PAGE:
Saturday, October 19, 2013

Bankok: Jim Thompson House Museum

Until arriving in Bangkok, I had never heard of the Jim Thompson Museum. It is certainly worth a visit, especially on a day when it's raining so hard the streets flow like rivers and cars float. In other words:  Wednesday.

Silk yarn with silk cocoons in
the background
Jim Thompson, a designer and architect, almost single-handedly revived the ancient village art of silk weaving by sending brightly colored samples to his friends in New York in the 1950s. He became the most recognized and well-known foreigner in SE Asia after he divorced his wife, moved to Bangkok, and began a successful export business. He also purchased five old teak houses, had them dismantled, and reassembled on land he owned, now in the center of Bangkok. It took over a year to accomplish the task, and he didn't move in until everything was finished, including ceremonies to appease the spirits and only after Buddhist monk astrologers picked an auspicious day.

In the garden there is a little house where the spirits, who inhabited the land before the house was built, are presented with food, incense, flowers, water and other tasty beverages every morning. This has ensured over the last 60+ years that the house remains safe from evil and its purpose as a museum and cultural center continues. Read more about it if you are interested at this link:  JimThompsonHouseMuseum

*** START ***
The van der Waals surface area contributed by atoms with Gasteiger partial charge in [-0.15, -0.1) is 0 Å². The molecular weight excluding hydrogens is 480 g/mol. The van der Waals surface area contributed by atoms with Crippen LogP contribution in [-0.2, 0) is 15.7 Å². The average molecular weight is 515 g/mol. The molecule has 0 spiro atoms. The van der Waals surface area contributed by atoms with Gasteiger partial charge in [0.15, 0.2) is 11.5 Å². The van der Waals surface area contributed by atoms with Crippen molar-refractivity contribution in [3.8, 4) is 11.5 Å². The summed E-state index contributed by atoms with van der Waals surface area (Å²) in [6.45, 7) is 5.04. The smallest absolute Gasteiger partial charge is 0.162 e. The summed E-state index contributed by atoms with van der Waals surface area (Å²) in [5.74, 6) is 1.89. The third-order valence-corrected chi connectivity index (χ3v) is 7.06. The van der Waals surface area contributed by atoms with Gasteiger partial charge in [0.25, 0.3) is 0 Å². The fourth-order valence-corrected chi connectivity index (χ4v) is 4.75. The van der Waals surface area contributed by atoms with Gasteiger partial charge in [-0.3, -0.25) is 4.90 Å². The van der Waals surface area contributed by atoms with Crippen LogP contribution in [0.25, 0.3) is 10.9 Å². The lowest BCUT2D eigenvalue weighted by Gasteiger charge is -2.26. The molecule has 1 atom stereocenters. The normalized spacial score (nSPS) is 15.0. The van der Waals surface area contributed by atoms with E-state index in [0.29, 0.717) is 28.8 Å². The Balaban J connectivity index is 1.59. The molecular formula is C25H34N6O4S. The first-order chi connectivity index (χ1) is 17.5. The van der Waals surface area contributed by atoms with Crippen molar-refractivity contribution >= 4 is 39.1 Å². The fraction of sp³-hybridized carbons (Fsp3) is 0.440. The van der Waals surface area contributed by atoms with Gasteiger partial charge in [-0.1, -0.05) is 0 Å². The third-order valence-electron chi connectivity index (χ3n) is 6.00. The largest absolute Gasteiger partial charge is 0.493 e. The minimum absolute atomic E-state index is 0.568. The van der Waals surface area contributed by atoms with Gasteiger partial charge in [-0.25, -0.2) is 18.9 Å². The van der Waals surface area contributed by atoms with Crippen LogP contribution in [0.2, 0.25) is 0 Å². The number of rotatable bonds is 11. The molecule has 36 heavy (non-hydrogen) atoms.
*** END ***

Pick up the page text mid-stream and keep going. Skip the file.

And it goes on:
Thompson always wanted his property to become a museum, and it did, though a bit prematurely. He disappeared in 1967 while visiting friends in Malaysia. After extensive searches, no trace of his body was ever found. So his will was executed and the house became one of the most popular non-temple attractions in Bangkok.

Lotus Flowers 
The tour takes about an hour, starting off with a brief walk-through in the gardens and outdoor living spaces. Then, with shoes off in the traditional Thai maner, tours are given of the house itself. Walls tilt inwards in nail-free traditional wooden structures to give strength to the roof. The first floor of a house is actually up a flight of stairs because the house is built on stilts. There are no windows, only shutters that remain open except for times of inclement weather. Photos were not permitted inside, which is a shame (to me!). However, a few photos are available on this webpage: InsideThompsonHouse

The overall feel of the house is one of understated luxury, with silk covered pillows and cushions, finely waxed and carved wooden furniture, and a large lounging couch, customary in Thai homes.



Spirit House in the garden. The squirrels are well-fed
with food offerings.

The main house, note the tilted walls and deep overhangs